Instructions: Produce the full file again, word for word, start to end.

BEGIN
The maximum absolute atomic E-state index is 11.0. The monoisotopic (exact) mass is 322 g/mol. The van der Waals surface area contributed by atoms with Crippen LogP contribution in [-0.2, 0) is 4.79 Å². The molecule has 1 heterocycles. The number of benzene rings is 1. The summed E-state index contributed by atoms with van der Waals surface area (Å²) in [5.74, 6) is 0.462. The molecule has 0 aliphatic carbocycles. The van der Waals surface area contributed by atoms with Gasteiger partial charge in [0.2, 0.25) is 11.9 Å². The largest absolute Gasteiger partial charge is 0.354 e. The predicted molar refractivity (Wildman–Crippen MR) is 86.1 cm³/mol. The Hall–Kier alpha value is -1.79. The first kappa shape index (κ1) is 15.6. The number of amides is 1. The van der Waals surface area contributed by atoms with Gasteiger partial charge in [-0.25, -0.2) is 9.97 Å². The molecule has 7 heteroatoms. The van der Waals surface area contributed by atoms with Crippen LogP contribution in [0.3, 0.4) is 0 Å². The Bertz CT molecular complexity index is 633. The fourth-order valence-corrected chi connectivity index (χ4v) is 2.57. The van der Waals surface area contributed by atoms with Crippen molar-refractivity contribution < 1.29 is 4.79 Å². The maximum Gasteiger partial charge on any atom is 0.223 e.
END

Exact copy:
The maximum absolute atomic E-state index is 11.0. The monoisotopic (exact) mass is 322 g/mol. The van der Waals surface area contributed by atoms with Crippen LogP contribution in [-0.2, 0) is 4.79 Å². The molecule has 1 heterocycles. The number of benzene rings is 1. The summed E-state index contributed by atoms with van der Waals surface area (Å²) in [5.74, 6) is 0.462. The molecule has 0 aliphatic carbocycles. The van der Waals surface area contributed by atoms with Gasteiger partial charge in [0.2, 0.25) is 11.9 Å². The largest absolute Gasteiger partial charge is 0.354 e. The predicted molar refractivity (Wildman–Crippen MR) is 86.1 cm³/mol. The Hall–Kier alpha value is -1.79. The first kappa shape index (κ1) is 15.6. The number of amides is 1. The van der Waals surface area contributed by atoms with Gasteiger partial charge in [-0.25, -0.2) is 9.97 Å². The molecule has 7 heteroatoms. The van der Waals surface area contributed by atoms with Crippen LogP contribution in [0.3, 0.4) is 0 Å². The Bertz CT molecular complexity index is 633. The fourth-order valence-corrected chi connectivity index (χ4v) is 2.57. The van der Waals surface area contributed by atoms with Crippen molar-refractivity contribution < 1.29 is 4.79 Å². The maximum Gasteiger partial charge on any atom is 0.223 e.